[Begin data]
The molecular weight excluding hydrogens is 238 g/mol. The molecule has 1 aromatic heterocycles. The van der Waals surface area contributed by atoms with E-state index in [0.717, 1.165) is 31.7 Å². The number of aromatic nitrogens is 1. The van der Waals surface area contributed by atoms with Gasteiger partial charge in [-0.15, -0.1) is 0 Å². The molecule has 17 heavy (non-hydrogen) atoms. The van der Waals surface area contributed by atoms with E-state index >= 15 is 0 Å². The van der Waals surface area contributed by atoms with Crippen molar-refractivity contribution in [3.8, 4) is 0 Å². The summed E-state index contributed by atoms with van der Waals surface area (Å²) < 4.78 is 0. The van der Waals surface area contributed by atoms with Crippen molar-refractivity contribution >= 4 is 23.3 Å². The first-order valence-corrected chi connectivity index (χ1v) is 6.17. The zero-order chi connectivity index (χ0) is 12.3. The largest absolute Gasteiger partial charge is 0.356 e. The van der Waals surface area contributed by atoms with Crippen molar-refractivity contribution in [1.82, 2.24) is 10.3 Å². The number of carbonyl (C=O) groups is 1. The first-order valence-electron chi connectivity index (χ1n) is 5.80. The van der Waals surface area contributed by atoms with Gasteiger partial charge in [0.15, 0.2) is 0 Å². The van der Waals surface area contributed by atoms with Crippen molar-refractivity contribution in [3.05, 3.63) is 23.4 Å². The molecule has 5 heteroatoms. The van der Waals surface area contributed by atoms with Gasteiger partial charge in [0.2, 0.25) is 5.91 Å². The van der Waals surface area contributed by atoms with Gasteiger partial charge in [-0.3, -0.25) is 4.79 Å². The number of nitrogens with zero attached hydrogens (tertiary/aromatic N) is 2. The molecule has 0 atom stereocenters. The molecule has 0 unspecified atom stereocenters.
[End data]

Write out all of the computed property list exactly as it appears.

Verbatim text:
The molecular weight excluding hydrogens is 238 g/mol. The molecule has 1 aromatic heterocycles. The van der Waals surface area contributed by atoms with E-state index in [0.717, 1.165) is 31.7 Å². The number of aromatic nitrogens is 1. The van der Waals surface area contributed by atoms with Gasteiger partial charge in [-0.15, -0.1) is 0 Å². The molecule has 17 heavy (non-hydrogen) atoms. The van der Waals surface area contributed by atoms with E-state index >= 15 is 0 Å². The van der Waals surface area contributed by atoms with Crippen molar-refractivity contribution in [3.8, 4) is 0 Å². The summed E-state index contributed by atoms with van der Waals surface area (Å²) < 4.78 is 0. The van der Waals surface area contributed by atoms with Crippen molar-refractivity contribution >= 4 is 23.3 Å². The first-order valence-corrected chi connectivity index (χ1v) is 6.17. The zero-order chi connectivity index (χ0) is 12.3. The largest absolute Gasteiger partial charge is 0.356 e. The van der Waals surface area contributed by atoms with Crippen molar-refractivity contribution in [1.82, 2.24) is 10.3 Å². The number of carbonyl (C=O) groups is 1. The first-order valence-electron chi connectivity index (χ1n) is 5.80. The van der Waals surface area contributed by atoms with Gasteiger partial charge in [0.15, 0.2) is 0 Å². The van der Waals surface area contributed by atoms with Crippen molar-refractivity contribution in [3.05, 3.63) is 23.4 Å². The molecule has 5 heteroatoms. The van der Waals surface area contributed by atoms with Gasteiger partial charge in [0.2, 0.25) is 5.91 Å². The van der Waals surface area contributed by atoms with Gasteiger partial charge in [-0.3, -0.25) is 4.79 Å². The number of nitrogens with zero attached hydrogens (tertiary/aromatic N) is 2. The molecule has 0 atom stereocenters. The molecule has 0 unspecified atom stereocenters.